Brand X: Unorthodox Behaviour, et al.

2016-03-01 12.42.16

After writing about Brand X’s less beloved albums, I felt compelled to track down their earlier work and managed to find a lot of their first four records for cheap. Even better, all but Moroccan Roll turned out to be in immaculate condition. I mean, Moroccan Roll‘s in decent enough condition, with small amount of surface noise, but as it’s my least favorite of their early albums I’m not really sweating it either way. That album’s best tracks appear on Livestock, and live at that… which, for a band like Brand X, is the way to go anyhow.

Aside from Livestock, though, nothing the group recorded ever quite held up to Unorthodox Behaviour. I guess fusion jazz isn’t for everyone, but I find it hard to imagine anyone would take issue with this record. It’s a set of six or seven excellent instrumental performances by any standard, and while the group is best known for the fact that it features some of the best drum performances Phil Collins ever turned in (which is saying something), no one in the band could be said to slouch here. Guitarist John Goodsall (of Atomic Rooster, whence Carl Palmer of ELP originated) covers a broad spectrum of styles, from frenzied electric runs up and down the fretboard in the opening track, “Nuclear Burn” to subdued acoustic strumming to keep rhythm while bassist Percy Jones takes the lead in “Euthanasia Waltz.”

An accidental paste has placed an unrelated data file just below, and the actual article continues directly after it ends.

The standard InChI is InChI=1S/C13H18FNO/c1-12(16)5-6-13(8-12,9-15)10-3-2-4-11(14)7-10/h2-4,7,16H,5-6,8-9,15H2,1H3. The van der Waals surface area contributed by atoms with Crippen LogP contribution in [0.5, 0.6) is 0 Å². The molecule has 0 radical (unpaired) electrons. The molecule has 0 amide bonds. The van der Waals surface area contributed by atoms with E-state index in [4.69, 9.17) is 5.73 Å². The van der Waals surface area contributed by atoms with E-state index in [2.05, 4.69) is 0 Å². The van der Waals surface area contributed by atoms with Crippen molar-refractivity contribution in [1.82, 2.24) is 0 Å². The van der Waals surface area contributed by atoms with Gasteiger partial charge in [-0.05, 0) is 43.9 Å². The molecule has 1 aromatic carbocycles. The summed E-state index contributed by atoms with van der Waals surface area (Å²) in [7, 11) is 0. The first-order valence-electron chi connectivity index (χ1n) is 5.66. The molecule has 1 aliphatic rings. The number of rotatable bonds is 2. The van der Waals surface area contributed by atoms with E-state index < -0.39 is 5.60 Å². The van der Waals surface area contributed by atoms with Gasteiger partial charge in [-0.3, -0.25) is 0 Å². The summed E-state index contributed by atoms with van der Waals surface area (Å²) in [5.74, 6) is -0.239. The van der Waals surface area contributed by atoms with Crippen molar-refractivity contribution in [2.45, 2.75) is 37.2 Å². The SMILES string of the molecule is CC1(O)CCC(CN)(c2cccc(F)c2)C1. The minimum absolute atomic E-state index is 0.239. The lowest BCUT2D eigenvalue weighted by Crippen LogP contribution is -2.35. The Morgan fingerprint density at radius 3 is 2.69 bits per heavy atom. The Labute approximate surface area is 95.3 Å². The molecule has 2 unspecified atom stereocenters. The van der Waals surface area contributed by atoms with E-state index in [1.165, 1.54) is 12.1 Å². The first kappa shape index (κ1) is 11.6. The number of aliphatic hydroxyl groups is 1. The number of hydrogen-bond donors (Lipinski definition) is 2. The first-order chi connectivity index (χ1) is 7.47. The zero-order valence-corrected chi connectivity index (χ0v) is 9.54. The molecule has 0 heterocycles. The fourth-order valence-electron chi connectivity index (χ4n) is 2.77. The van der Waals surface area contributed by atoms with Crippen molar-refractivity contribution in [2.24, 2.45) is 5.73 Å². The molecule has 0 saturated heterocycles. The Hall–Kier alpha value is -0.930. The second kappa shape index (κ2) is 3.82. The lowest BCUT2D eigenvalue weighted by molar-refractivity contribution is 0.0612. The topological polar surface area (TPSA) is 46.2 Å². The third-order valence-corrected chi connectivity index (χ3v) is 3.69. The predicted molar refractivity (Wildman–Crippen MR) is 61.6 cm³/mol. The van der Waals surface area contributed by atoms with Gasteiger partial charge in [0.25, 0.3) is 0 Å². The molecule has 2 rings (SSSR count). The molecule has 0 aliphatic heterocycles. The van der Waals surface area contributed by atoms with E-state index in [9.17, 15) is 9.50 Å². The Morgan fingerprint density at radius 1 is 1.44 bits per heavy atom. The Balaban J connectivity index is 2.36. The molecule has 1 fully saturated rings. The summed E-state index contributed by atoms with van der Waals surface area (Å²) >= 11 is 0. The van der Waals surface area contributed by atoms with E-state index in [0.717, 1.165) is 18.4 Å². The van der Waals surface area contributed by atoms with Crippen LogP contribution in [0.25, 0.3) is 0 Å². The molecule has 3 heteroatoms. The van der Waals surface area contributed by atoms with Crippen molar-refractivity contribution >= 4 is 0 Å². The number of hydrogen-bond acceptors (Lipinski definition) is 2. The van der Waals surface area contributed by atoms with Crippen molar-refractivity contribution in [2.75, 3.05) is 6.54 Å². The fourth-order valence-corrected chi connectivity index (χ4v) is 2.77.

Brand X avoided the clichés and excesses one tends to associate with fusion jazz. While great, Unorthodox Behaviour never feels overly showy, not does it ever compromise a good groove for the sake of being needlessly technical. You can tell the album was recorded in the mid ’70s due to the production values (some of the more energetic passages strain the tolerances of the recording equipment, and it clearly predates Collins’ discovery of Hugh Padgham’s gated drum techniques) and the funk elements that flirt glancingly with the disco sound before settling back into earnest rock or fluid jazz.

Basically, what I’m saying is: This is a great goddanged album. Sounds fantastic on this ancient vinyl pressing I picked up, but even compressed to the grave and back again on YouTube, tracks like “Nuclear Burn” are pretty much hot fire:

Livestock is one of my all-time favorite live albums. Amusingly, my two favorite tracks on the album are the two that don’t feature Collins’ high-profile drumming — which isn’t a knock on his chops or anything. They’re just the better compositions. Whoever mastered Livestock did that thing where they almost completely mixed out the audience, so you hardly even know it was recorded live except for the airier sound stage and the slightly looser and more improvisational performances.

Summary: Good stuff, and I will probably listen to these records more in the next few years than they’ve been played in the past 40.